Anyway, if the Natives were catching fish by exploding their guns in the water, these are the fish they would have caught -- in Alexander Caulfield Anderson's writing.
I leave it up to you to figure out which fresh and salt-water fish he is speaking of....
"As may be surmised from the enormous coast-line, and the great extent of the inland water, the fish of British Columbia enter largely into the consideration of her resources. Of the former the Salmon may be regarded as the chief in place; but as it will require a more extended notice than the rest, I shall first proceed to mention the other varieties frequenting the lakes and rivers. Trout of many different kinds, varieties of Carp and other Cyprindidae; the Methy or Loche; and many others, including that Prince of fresh-water fishes, the White-fish (Coregonus), are generally distributed.
"The varieties of Trout, in the next place, demand attention; and for want of more legitimate nomenclature, they will in most cases be distinguished by the native names, adopting those of the Ta-Cully [Dakelh] of the Upper Fraser, to the writer the more familiar.
"A variety of excellent Trout frequent the upper waters; and the Carp-fishery in Spring is a great resource for the support of the native population. Two varieties of Trout, called by the Carriers [Dakelh] Peet and Sha-pai, are taken in the great lakes.
"Trout differ from each other materially in size and quality; those in the principal lakes are much larger than the varieties found in the smaller. All the different kinds (chiefly varieties of the Salmo Ferox) have distinctive names applied to them by the natives of the Upper District.
"The Peet [Rainbow Trout] is a red-fleshed trout frequenting large lakes, such as Stuarts, and Fraser's. They grow to an great size, frequently weighing between twenty and thirty pounds, and in some positions, I have been assured, weighing as much as forty, though I have never myself seen any so large.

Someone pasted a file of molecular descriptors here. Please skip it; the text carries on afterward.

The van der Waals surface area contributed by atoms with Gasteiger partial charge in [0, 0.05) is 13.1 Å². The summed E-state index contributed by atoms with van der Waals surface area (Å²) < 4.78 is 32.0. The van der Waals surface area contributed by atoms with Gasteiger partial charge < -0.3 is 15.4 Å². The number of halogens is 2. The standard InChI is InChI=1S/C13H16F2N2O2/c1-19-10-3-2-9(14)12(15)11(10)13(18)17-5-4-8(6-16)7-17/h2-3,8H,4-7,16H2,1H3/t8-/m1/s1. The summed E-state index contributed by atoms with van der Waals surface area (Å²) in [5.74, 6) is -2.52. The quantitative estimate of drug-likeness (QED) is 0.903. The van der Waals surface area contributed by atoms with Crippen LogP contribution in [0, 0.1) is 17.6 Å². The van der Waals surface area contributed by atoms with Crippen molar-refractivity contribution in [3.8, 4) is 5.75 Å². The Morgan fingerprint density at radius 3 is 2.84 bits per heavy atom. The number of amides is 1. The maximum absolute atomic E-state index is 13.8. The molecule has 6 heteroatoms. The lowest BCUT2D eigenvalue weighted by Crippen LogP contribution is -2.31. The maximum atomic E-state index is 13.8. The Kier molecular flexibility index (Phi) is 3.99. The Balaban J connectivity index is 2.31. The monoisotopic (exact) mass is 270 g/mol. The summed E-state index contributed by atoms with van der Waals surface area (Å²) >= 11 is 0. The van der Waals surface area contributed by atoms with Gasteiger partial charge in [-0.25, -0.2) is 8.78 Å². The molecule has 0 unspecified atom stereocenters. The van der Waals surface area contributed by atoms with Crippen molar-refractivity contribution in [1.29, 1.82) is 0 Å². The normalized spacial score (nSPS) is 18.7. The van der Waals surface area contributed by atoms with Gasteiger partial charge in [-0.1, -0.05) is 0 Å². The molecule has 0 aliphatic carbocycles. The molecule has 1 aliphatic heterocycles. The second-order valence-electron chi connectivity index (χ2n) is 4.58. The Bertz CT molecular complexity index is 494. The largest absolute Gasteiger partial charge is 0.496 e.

"They are usually caught with hooks baited with a small fish during the season of open water, in the winter or early spring, by making holes in the ice and roofing them over with pine boughs so as to exclude the surface light. In this way the fish, attracted by a lure, is readily detected as it swims below, and the fisherman dexterously spears it. This is a modification merely of the Water-telescope used by the Norwegian fisherman, and tends to show how readily man, in exigency, arrives through different processes at a common end.
"The Sha-pai is another variety, equal in all respects to the first named. It differs, however, in appearance; its skin being studded with light orange-coloured spots and the flesh having a yellowish tint.
"The Peet-yaz or Salmon-trout is of smaller size, resembling generally the ordinary trout caught elsewhere. There are, however, several varieties, differing in size and quality as well as appearance, according to their habitat.
"The Talo-yaz (ie. Little Salmon) is a peculiar variety of Trout, of excellent quality, which is not found in the lakes generally, but is confined to certain lakes of the upper District. They seemed to be very abundant in the Great Okinagan Lake; a sheet of water abounding also in the larger species.